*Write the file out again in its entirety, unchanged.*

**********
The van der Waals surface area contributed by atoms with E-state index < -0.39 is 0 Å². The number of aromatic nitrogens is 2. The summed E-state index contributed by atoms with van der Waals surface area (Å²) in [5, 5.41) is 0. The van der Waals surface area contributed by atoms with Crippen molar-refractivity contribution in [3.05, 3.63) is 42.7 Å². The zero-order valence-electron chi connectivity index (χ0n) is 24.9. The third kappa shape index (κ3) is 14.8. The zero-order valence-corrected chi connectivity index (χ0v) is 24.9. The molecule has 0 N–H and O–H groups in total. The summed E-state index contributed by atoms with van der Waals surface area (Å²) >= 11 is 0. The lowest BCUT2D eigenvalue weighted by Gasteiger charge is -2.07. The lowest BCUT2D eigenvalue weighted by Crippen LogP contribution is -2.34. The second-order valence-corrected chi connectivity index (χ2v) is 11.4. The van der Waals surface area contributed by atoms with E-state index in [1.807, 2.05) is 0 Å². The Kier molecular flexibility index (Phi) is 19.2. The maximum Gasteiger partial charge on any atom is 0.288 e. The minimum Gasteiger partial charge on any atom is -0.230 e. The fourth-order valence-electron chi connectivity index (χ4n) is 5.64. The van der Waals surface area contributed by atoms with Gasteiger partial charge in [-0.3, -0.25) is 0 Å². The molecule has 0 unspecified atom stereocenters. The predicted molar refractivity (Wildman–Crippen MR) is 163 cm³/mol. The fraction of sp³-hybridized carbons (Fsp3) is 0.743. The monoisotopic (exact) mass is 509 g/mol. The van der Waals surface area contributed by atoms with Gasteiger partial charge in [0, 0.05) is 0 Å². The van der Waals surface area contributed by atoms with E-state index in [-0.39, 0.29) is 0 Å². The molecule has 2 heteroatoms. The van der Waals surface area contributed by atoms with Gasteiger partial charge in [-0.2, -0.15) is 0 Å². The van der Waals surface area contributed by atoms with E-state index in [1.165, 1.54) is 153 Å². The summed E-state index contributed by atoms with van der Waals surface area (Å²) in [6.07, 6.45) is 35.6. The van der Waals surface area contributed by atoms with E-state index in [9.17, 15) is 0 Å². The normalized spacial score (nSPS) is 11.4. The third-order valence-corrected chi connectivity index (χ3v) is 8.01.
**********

The van der Waals surface area contributed by atoms with E-state index < -0.39 is 0 Å². The number of aromatic nitrogens is 2. The summed E-state index contributed by atoms with van der Waals surface area (Å²) in [5, 5.41) is 0. The van der Waals surface area contributed by atoms with Crippen molar-refractivity contribution in [3.05, 3.63) is 42.7 Å². The zero-order valence-electron chi connectivity index (χ0n) is 24.9. The third kappa shape index (κ3) is 14.8. The zero-order valence-corrected chi connectivity index (χ0v) is 24.9. The molecule has 0 N–H and O–H groups in total. The summed E-state index contributed by atoms with van der Waals surface area (Å²) >= 11 is 0. The lowest BCUT2D eigenvalue weighted by Gasteiger charge is -2.07. The lowest BCUT2D eigenvalue weighted by Crippen LogP contribution is -2.34. The second-order valence-corrected chi connectivity index (χ2v) is 11.4. The van der Waals surface area contributed by atoms with E-state index in [1.807, 2.05) is 0 Å². The Kier molecular flexibility index (Phi) is 19.2. The maximum Gasteiger partial charge on any atom is 0.288 e. The minimum Gasteiger partial charge on any atom is -0.230 e. The fourth-order valence-electron chi connectivity index (χ4n) is 5.64. The van der Waals surface area contributed by atoms with Gasteiger partial charge in [-0.3, -0.25) is 0 Å². The molecule has 0 unspecified atom stereocenters. The predicted molar refractivity (Wildman–Crippen MR) is 163 cm³/mol. The fraction of sp³-hybridized carbons (Fsp3) is 0.743. The monoisotopic (exact) mass is 509 g/mol. The van der Waals surface area contributed by atoms with Gasteiger partial charge in [0, 0.05) is 0 Å². The van der Waals surface area contributed by atoms with E-state index in [-0.39, 0.29) is 0 Å². The molecule has 2 heteroatoms. The van der Waals surface area contributed by atoms with Gasteiger partial charge in [-0.2, -0.15) is 0 Å². The van der Waals surface area contributed by atoms with E-state index in [1.165, 1.54) is 153 Å². The summed E-state index contributed by atoms with van der Waals surface area (Å²) in [6.07, 6.45) is 35.6. The van der Waals surface area contributed by atoms with E-state index in [9.17, 15) is 0 Å². The normalized spacial score (nSPS) is 11.4. The third-order valence-corrected chi connectivity index (χ3v) is 8.01.